What Is PM 2.5 & How Can You Reduce Your Exposure?

You may have heard about PM 2.5 every year in winters, or even on the news as part of coverage of wildfires or other air pollution events. High levels of PM 2.5 can have serious health consequences for you and your family. But what does this term mean, and how is it linked to respiratory disease, heart attack and other health problems? And more importantly, how can you reduce your exposure to it?

What is PM 2.5?
PM 2.5 refers to a category of particulate pollutant that is 2.5 microns or smaller in size. The average cross-section of a human hair is 50 microns. PM stands for �particulate matter.� The health organizations categorize particulate matter by size because different size particles have different health effects. For instance, PM 10 particles (particles less than 10 microns in size) can irritate your nose and eyes, but fewer of these particles penetrate deep into your lungs, so they do not cause the same health problems that smaller micron particles can, although they do increase rates of respiratory disease.

How can PM2.5 affect my health?

Particles in the PM2.5 size range are able to travel deeply into the respiratory tract, reaching the lungs. Exposure to fine particles can cause short-term health effects such as eye, nose, throat and lung irritation, coughing, sneezing, runny nose and shortness of breath. Exposure to fine particles can also affect lung function and worsen medical conditions such as asthma and heart disease. Scientific studies have linked increases in daily PM2.5 exposure with increased respiratory and cardiovascular hospital admissions, emergency department visits and deaths. Studies also suggest that long term exposure to fine particulate matter may be associated with increased rates of chronicbronchitis, reduced lung function and increased mortality from lung cancer and heart disease. People with
breathing and heart problems, children and the elderly may be particularly sensitive to PM2.5.

Where does PM2.5 come from?
There are outdoor and indoor sources of fine particles. Outside, fine particles primarily come from car,truck, bus and off-road vehicle (e.g., construction equipment, snowmobile, locomotive) exhausts, other
operations that involve the burning of fuels such as wood, heating oil or coal and natural sources such as forest and grass fires. Fine particles also form from the reaction of gases or droplets in the atmosphere
from sources such as power plants. These chemical reactions can occur miles from the original source of the emissions. In State like Delhi, some of the fine particles measured in the air are carried by wind from
out-of-state sources. Because fine particles can be carried long distances from their source, events such as wildfires or volcanic eruptions can raise fine particle concentrations hundreds of miles from the event.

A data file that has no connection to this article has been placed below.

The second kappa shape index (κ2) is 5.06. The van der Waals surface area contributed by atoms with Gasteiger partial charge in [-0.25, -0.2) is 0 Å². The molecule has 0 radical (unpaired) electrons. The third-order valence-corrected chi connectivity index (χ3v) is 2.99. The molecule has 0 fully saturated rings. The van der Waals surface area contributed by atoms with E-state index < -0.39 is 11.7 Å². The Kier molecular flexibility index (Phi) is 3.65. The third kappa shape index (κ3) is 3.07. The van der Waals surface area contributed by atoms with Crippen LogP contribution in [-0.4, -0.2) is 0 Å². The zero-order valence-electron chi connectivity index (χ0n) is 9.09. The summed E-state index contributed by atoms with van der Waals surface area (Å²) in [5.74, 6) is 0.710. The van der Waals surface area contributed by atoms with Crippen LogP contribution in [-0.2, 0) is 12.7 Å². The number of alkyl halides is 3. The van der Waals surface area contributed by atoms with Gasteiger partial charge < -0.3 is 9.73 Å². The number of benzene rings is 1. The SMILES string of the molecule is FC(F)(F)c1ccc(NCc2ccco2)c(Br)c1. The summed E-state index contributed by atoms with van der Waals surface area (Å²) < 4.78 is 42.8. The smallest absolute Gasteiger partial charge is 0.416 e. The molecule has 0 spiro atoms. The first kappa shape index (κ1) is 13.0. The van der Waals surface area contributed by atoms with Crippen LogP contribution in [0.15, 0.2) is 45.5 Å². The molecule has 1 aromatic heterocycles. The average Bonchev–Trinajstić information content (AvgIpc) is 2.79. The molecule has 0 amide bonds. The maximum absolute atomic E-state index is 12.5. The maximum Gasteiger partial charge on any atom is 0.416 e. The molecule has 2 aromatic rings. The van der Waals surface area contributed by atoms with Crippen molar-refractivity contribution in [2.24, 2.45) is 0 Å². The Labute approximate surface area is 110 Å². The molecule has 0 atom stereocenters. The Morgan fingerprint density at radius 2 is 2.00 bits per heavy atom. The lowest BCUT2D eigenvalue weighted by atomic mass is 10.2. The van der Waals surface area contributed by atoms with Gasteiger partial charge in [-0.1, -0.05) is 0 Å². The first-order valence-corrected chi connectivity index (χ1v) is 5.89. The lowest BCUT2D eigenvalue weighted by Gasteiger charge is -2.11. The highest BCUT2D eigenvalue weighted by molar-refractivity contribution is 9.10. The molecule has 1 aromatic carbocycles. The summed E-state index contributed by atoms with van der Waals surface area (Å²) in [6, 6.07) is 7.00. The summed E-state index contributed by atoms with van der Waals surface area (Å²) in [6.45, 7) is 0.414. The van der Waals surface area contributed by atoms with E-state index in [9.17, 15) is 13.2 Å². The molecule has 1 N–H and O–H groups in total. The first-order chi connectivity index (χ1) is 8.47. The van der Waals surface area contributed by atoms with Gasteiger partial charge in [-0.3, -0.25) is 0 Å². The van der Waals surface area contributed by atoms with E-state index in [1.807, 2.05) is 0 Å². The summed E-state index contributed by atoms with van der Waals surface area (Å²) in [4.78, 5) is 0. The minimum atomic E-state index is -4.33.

PM2.5 is also produced by common indoor activities. Some indoor sources of fine particles are tobacco smoke, cooking (e.g., frying, saut�ing, and broiling), burning candles or oil lamps, and operating fireplaces
and fuel-burning space heaters (e.g., kerosene heaters).What can I do to reduce my exposure to fine particle pollution when levels are extremely high? Stay indoors in an area with filtered air. Particle pollution can get indoors, so consider purchasing an air cleaner if you live in an area with high levels of particle pollution. Air cleaners that remove particles include high-efficiency mechanical filters and electronic air cleaners, such as
electrostatic precipitators. Avoid using an air cleaner that works by generating ozone, which will increase the pollution in your home. If you do not have air cleaners in your home, try to go somewhere that does have air
filtration. This could, for example, be a friend�s home, if it has air filtration. Keep your activity levels low. Avoid activities that make you breathe faster or more deeply. This is a good day for indoor activities, such as
reading or watching TV.If you cannot buy filters for your entire home, create a clean room for sleeping. Run an air conditioner or central air conditioning system if you are certain your air conditioner does not draw
air from outdoors and has a filter. If the air conditioner provides a fresh air option, keep the fresh-air intake closed. Make sure that the filter is clean enough to allow good air flow indoors. Take additional steps to keep pollution in your home low. Air cleaners alone may not be enough. Because particle pollution from the outdoor air can easily get inside, take steps to avoid adding even more pollution indoors when outdoor PM2.5 levels are high. Avoid using anything that burns, such as wood fireplaces, gas logs and even candles or incense. Keep the room clean � but don�t vacuum unless your vacuum has a HEPA filter. That stirs up particles already inside your home. Wet mopping can help reduce dust.Don�t smoke. When air quality improves, open the windows and air out your home or office. Selecting an air cleaner: Air cleaners that remove particles include high-efficiency mechanical filters and electronic air cleaners,such as electrostatic precipitators. Avoid using an air cleaner that works by generating ozone, which will increase the pollution in your home.